5 Tips to Help Your Children Overcome the Fear of Making New Friends
Whatever the circumstance might be, such as a different school or neighbourhood, making new friends is often a stressing challenge for children, especially those of school age. Children have a special need for and a propensity to forming relationships, principally with people outside of the family – it’s one of the many ways they learn to become individuals. Helping children make friends is also tricky for parents; knowing when to help, how to get involved, or what to tell the children are key elements to being an effective coach.
While parents cannot make friends for their children, they can offer tips and guidance to help them along the journey. Often, the most difficult time for children to make friends is when they are at school without direct parental involvement. The following guidelines are great ones to consider:
Teach children about friendship and set a good example for them to follow
Explain that friendship is a close relationship between people who share common likes and dislikes.
Interact with your own friends in a positive and kind way, knowing that your children will model your behaviour.
Introduce yourself to people in front of your children so they learn how to be interactive and sociable with others.
Assist children in making friends by setting the stage for them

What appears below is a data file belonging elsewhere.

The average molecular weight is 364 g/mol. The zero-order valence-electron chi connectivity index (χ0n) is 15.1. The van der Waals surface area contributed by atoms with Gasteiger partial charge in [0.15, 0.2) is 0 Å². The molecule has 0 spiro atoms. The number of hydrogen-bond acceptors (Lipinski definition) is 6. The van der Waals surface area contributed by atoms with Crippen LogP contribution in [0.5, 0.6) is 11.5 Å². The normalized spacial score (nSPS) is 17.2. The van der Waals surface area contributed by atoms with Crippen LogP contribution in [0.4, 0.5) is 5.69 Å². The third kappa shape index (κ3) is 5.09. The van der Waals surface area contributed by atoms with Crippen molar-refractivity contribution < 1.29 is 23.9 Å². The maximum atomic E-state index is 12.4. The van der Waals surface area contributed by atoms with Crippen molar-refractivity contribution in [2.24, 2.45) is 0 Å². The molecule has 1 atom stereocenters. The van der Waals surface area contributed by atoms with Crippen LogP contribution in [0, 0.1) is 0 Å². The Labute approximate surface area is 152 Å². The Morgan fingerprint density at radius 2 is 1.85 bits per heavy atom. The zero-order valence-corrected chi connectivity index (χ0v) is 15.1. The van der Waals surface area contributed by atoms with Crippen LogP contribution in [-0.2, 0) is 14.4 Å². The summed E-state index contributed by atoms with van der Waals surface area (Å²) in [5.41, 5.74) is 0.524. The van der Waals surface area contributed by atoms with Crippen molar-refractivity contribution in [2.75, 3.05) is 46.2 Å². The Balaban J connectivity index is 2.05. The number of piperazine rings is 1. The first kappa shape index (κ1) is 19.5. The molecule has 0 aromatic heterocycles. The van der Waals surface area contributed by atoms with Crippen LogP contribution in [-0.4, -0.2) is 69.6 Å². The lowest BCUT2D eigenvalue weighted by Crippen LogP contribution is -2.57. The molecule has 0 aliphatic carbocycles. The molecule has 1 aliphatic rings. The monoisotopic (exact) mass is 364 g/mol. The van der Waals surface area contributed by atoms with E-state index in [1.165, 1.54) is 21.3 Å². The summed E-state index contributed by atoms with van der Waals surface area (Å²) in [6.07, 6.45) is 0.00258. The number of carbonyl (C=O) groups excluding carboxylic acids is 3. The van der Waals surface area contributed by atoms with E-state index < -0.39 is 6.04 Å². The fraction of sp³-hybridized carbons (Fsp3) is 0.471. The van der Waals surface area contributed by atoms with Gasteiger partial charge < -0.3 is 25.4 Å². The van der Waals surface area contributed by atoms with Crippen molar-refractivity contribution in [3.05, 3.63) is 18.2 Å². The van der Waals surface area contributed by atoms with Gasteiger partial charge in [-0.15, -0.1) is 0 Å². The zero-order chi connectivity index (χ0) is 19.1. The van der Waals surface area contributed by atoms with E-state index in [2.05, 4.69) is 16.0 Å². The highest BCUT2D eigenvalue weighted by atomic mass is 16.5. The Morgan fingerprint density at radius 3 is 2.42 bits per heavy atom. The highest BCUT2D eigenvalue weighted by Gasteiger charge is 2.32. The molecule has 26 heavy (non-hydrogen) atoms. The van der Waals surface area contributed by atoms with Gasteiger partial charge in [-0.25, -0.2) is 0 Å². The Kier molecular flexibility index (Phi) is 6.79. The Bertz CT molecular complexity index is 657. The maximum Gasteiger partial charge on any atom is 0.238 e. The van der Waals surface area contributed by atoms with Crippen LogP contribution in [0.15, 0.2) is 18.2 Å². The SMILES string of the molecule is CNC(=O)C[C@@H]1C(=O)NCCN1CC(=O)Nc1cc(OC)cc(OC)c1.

Find outlets for your children frequented by their peers, such as church groups, sports teams, the Y, parks and recreation programs, and safe online chat groups.
Help them fit into the local culture by providing them with things that are popular, such as clothing styles or haircuts. There is no need to overspend on this one.
Let your children host a small, informal party and invite a selection of kids from their neighbourhood and their school.
Give your children some “friendship pointers,” such as:
Be a loyal friend; never desert old friends for new ones.
Accept people as they are; always be yourself, not what your friend wants you to be.
Be a good listener; friends rely on trustworthy friends.
Defend a friend’s honour; don’t gossip or spread rumours about him or her.
Share hints about how to communicate when making friends
Use positive body language to show friendliness.
Make smiling a habit and laugh often
Make eye contact
Start the conversation by asking a question or giving a compliment.
When speaking, be confident but not arrogant or mean-spirited.
Remember names. Learn to develop an “association” technique (Mary = my aunt’s name).
In inconspicuous ways, help your children make friends
Get involved in school or neighbourhood clubs and activities, because every parent you meet also allows “new friend” opportunities for your children.
Arrange some after-school time that will introduce your children to their peers.
Encourage, but don’t push the children into friendships; respect their social styles.
Communicate; talk to your children about their progress in making friends.
Get to know their friends; form an association with their friends’ parents.
If something doesn’t feel right about particular friendships your children have, investigate and take action. Friendships are sometimes “one-sided.”
To have a friend, one has to be a friend, according to an old saying. Understanding what friendship is and knowing how to be selective when making and keeping friends, is paramount to having a “BFF” or friends for life. Parents, church members, school personnel, and the peers of your children set examples for being a friend and making a friend, so make an effort to situate your children in positive environments that foster friendships. Doing that, in addition to employing the above guidelines, will get your children off to a good start with making new friends.